People who have just learned they have a tumor face heart-wrenching questions such as: is it cancerous? Will it spread?
Metastasis, the spread of cancer cells from the primary tumor to new areas of the body, is responsible for an alarming 90% of cancer-related deaths. But knowing the risk of metastasis early on can help determine the most effective treatment and improve the patient’s outcome.
A research team led by Technion Professor Daphne Weihs of the Faculty of Biomedical Engineering has developed and tested a biomechanical technology to predict whether a tumor is cancerous, and if so, the likelihood of spreading. The method involves seeding tumor-sampled cells on a special synthetic gel that mimics the physiological stiffness of soft tissue, and then observing the cells’ physical impact on the gel. Normal cells do not indent the gels, but invasive cells will forcefully push into the gel’s surface within one to two hours. Quantification of the number of indenting cells along with other measures provide the likelihood of metastasis. The technology was successfully tested on pancreatic tumor cells samples from volunteers at Rambam Health Care campus and on established breast and pancreatic cell lines used for research. The findings were published in the Annals of Biomedical Engineering.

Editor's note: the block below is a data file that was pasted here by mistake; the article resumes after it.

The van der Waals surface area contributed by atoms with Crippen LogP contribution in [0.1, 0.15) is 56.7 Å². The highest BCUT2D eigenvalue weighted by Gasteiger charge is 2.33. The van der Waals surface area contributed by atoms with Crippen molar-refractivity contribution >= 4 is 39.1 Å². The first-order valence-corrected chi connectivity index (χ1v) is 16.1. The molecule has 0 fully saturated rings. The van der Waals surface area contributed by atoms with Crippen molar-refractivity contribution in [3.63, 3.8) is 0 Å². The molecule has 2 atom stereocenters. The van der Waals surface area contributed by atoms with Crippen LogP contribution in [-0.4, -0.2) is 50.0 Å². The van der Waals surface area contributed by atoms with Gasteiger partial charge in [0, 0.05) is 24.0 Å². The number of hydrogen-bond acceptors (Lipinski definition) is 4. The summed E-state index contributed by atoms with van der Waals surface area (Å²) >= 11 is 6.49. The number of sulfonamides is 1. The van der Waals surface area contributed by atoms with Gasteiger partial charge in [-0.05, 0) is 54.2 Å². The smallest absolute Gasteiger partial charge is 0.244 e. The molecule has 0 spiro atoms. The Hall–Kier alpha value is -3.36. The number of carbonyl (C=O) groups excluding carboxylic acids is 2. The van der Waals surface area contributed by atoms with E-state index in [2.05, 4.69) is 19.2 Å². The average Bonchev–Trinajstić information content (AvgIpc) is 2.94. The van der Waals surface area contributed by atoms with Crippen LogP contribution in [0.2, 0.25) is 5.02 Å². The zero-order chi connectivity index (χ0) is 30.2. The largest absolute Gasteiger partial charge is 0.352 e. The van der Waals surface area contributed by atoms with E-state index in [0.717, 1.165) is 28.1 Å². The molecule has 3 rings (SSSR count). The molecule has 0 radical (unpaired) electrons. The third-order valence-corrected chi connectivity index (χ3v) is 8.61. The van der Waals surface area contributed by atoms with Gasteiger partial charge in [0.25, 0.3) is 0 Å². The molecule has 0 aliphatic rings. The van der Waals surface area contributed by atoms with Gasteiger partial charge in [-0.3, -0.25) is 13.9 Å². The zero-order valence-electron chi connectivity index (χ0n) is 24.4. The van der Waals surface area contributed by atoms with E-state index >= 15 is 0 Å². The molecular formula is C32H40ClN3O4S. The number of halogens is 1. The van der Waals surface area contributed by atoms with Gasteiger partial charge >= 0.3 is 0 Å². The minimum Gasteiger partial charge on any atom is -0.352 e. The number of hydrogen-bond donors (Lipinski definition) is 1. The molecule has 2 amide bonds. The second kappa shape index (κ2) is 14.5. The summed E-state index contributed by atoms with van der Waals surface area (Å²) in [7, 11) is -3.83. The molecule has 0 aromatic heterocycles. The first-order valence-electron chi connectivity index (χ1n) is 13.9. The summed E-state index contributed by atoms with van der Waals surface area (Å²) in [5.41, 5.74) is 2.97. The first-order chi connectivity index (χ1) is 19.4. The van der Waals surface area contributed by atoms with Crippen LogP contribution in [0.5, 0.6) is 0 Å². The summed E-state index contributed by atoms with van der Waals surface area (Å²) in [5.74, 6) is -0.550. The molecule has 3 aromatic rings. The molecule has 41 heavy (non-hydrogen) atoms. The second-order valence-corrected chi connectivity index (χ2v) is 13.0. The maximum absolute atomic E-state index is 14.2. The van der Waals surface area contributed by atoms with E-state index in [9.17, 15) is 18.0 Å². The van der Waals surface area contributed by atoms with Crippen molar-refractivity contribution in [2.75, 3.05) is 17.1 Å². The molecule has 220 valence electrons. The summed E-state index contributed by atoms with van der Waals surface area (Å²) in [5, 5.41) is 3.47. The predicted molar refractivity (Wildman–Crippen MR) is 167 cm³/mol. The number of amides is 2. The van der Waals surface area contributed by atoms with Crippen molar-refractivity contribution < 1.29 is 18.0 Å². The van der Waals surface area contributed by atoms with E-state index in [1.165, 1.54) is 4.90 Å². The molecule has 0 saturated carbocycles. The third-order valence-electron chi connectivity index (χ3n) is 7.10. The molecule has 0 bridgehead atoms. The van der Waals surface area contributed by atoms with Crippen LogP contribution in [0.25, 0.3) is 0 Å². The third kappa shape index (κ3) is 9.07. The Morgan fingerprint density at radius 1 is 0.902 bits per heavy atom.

Current methods to determine the risk of metastasis can take days or weeks of valuable time that some cancer patients do not have, but Prof. Weih’s technology helps determine the patient-specific treatment protocol just hours after an initial biopsy. Such swift assessment not only improves the patient’s survival rate but reduces the psychological stress brought on by long wait times.
Working to make their method widely available to patients, Prof. Weihs said, “The invasiveness of cells sampled from tissues is rapidly and quantitatively evaluated using our innovative mechanical invasive assay, which we are currently developing into a clinically applicable technology.”
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